Stem Cells Repair Heart in First-Ever Study
Heart Failure After Heart Attack Treated With Patients' Own Stem Cells
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Heart Stem Cells Repair Heart Attack Damage continued...
The study was designed to show whether the technique was safe. It was: No harmful effects have been seen. But to the researchers' surprise, the relatively small number of cells infused into patients had a major effect.
Of the 14 patients analyzed so far, heart function improved dramatically. And in the eight patients seen one year after treatment, improvement appears to have continued. Moreover, the scars on patients hearts -- areas of dead tissue killed during their heart attacks -- are healing.
And patients aren't just doing better on measures of heart function. Like Michael Jones, they report vastly improved quality of life and ability to perform daily tasks.
"Now this is an open-label trial, so patients know they are treated. This means we have to take what they say with a grain of salt," Loughran says. "But we see these patients not only are feeling better but doing more."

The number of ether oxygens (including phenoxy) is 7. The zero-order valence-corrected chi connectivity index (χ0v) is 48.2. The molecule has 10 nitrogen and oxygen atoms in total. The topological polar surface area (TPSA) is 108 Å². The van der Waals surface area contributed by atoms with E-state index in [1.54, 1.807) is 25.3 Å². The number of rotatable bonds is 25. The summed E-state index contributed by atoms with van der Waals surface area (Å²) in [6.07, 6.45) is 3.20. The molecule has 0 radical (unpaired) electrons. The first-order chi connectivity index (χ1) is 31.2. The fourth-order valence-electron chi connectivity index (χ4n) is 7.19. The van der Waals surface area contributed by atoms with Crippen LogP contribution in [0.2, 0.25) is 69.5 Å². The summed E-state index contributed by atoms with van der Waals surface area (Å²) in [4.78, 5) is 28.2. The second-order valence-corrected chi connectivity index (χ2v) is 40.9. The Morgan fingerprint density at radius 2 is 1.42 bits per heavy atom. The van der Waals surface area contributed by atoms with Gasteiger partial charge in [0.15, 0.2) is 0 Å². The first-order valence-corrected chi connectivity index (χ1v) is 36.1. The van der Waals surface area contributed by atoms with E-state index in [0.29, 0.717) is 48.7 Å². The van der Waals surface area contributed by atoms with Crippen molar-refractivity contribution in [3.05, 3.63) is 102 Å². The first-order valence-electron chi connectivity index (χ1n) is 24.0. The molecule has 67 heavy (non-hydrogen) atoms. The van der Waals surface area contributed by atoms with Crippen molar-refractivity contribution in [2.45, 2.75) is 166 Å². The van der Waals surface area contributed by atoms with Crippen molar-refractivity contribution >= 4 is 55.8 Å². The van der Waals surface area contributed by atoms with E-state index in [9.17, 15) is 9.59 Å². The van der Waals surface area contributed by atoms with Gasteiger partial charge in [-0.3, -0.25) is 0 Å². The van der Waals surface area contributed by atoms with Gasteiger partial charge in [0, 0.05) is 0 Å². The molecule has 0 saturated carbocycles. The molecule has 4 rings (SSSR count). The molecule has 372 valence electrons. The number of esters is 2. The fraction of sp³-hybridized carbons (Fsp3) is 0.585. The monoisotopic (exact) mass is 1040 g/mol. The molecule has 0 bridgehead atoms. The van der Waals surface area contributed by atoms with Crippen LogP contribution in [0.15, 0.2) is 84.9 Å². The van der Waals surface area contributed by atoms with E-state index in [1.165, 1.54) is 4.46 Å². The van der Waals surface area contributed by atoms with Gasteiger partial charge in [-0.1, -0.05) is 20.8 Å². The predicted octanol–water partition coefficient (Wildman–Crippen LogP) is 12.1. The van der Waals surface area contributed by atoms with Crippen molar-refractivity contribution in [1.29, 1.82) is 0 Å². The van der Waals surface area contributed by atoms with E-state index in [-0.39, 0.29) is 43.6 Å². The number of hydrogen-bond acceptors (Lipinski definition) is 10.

The only downside of this early success is that the ongoing study already has enrolled all 20 of the patients who will be treated. The experimental treatment simply will not be available to other patients in the near future. A larger, phase II study is planned.
"All the patients that call in to us, and there are quite a few interested, we encourage them to maintain close contact with their doctors," Loughran says. "Lifestyle changes and medical management are the most important things for them right now. We will be working very hard to get new trials under way."
The findings were reported at the American Heart Association’s Scientific Sessions meeting in Orlando, Fla., and in the Nov. 14 online edition of The Lancet.